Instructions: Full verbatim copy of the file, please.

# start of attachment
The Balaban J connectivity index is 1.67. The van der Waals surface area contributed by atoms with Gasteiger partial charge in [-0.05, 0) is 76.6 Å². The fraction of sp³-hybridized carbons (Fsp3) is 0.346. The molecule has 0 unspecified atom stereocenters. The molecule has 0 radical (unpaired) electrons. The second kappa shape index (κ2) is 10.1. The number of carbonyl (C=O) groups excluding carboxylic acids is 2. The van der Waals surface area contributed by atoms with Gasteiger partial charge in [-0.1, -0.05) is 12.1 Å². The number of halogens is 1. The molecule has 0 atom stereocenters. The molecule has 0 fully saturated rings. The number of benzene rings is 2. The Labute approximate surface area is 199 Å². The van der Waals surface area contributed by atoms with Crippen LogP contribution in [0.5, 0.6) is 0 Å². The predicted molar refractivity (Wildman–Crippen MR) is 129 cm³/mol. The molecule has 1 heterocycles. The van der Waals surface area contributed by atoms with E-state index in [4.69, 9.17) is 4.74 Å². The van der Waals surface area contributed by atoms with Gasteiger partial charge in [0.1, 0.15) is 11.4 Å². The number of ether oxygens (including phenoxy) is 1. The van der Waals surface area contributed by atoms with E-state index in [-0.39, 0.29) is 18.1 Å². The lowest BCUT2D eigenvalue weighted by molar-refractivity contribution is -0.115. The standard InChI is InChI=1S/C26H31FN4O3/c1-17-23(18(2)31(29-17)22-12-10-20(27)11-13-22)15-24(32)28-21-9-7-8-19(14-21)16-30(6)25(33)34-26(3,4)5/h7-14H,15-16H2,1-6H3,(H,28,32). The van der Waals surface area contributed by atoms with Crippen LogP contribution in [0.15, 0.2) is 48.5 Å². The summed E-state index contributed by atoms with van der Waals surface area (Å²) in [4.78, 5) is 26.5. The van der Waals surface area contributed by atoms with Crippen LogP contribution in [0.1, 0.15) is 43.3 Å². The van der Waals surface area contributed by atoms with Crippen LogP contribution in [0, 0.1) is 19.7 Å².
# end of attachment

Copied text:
The Balaban J connectivity index is 1.67. The van der Waals surface area contributed by atoms with Gasteiger partial charge in [-0.05, 0) is 76.6 Å². The fraction of sp³-hybridized carbons (Fsp3) is 0.346. The molecule has 0 unspecified atom stereocenters. The molecule has 0 radical (unpaired) electrons. The second kappa shape index (κ2) is 10.1. The number of carbonyl (C=O) groups excluding carboxylic acids is 2. The van der Waals surface area contributed by atoms with Gasteiger partial charge in [-0.1, -0.05) is 12.1 Å². The number of halogens is 1. The molecule has 0 atom stereocenters. The molecule has 0 fully saturated rings. The number of benzene rings is 2. The Labute approximate surface area is 199 Å². The van der Waals surface area contributed by atoms with Crippen LogP contribution in [0.5, 0.6) is 0 Å². The predicted molar refractivity (Wildman–Crippen MR) is 129 cm³/mol. The molecule has 1 heterocycles. The van der Waals surface area contributed by atoms with E-state index in [4.69, 9.17) is 4.74 Å². The van der Waals surface area contributed by atoms with Gasteiger partial charge in [0.1, 0.15) is 11.4 Å². The number of ether oxygens (including phenoxy) is 1. The van der Waals surface area contributed by atoms with E-state index in [-0.39, 0.29) is 18.1 Å². The lowest BCUT2D eigenvalue weighted by molar-refractivity contribution is -0.115. The standard InChI is InChI=1S/C26H31FN4O3/c1-17-23(18(2)31(29-17)22-12-10-20(27)11-13-22)15-24(32)28-21-9-7-8-19(14-21)16-30(6)25(33)34-26(3,4)5/h7-14H,15-16H2,1-6H3,(H,28,32). The van der Waals surface area contributed by atoms with Crippen LogP contribution in [0.15, 0.2) is 48.5 Å². The summed E-state index contributed by atoms with van der Waals surface area (Å²) in [4.78, 5) is 26.5. The van der Waals surface area contributed by atoms with Crippen LogP contribution in [0.1, 0.15) is 43.3 Å². The van der Waals surface area contributed by atoms with Crippen LogP contribution in [0, 0.1) is 19.7 Å².